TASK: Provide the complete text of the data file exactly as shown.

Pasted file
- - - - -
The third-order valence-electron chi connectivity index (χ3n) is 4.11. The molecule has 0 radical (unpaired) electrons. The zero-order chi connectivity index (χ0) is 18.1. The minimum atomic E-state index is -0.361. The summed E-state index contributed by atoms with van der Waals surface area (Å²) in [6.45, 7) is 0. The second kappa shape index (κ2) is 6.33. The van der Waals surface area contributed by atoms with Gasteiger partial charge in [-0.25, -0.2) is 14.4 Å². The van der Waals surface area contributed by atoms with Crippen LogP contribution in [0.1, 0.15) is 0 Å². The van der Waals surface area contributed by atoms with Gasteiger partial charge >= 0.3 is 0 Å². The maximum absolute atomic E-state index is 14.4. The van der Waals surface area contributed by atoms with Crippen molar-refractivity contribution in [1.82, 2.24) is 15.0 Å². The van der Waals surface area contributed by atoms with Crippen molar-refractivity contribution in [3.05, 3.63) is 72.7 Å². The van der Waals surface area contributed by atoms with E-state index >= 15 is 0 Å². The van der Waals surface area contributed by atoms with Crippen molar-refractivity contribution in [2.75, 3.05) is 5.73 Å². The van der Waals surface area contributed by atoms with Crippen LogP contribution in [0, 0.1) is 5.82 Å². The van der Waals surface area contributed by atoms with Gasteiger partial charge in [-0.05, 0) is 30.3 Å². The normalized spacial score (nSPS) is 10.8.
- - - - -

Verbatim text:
The third-order valence-electron chi connectivity index (χ3n) is 4.11. The molecule has 0 radical (unpaired) electrons. The zero-order chi connectivity index (χ0) is 18.1. The minimum atomic E-state index is -0.361. The summed E-state index contributed by atoms with van der Waals surface area (Å²) in [6.45, 7) is 0. The second kappa shape index (κ2) is 6.33. The van der Waals surface area contributed by atoms with Gasteiger partial charge in [-0.25, -0.2) is 14.4 Å². The van der Waals surface area contributed by atoms with Crippen LogP contribution in [0.1, 0.15) is 0 Å². The van der Waals surface area contributed by atoms with Gasteiger partial charge >= 0.3 is 0 Å². The maximum absolute atomic E-state index is 14.4. The van der Waals surface area contributed by atoms with Crippen molar-refractivity contribution in [1.82, 2.24) is 15.0 Å². The van der Waals surface area contributed by atoms with Crippen molar-refractivity contribution in [3.05, 3.63) is 72.7 Å². The van der Waals surface area contributed by atoms with E-state index >= 15 is 0 Å². The van der Waals surface area contributed by atoms with Crippen molar-refractivity contribution in [2.75, 3.05) is 5.73 Å². The van der Waals surface area contributed by atoms with Crippen LogP contribution in [0, 0.1) is 5.82 Å². The van der Waals surface area contributed by atoms with Gasteiger partial charge in [-0.05, 0) is 30.3 Å². The normalized spacial score (nSPS) is 10.8.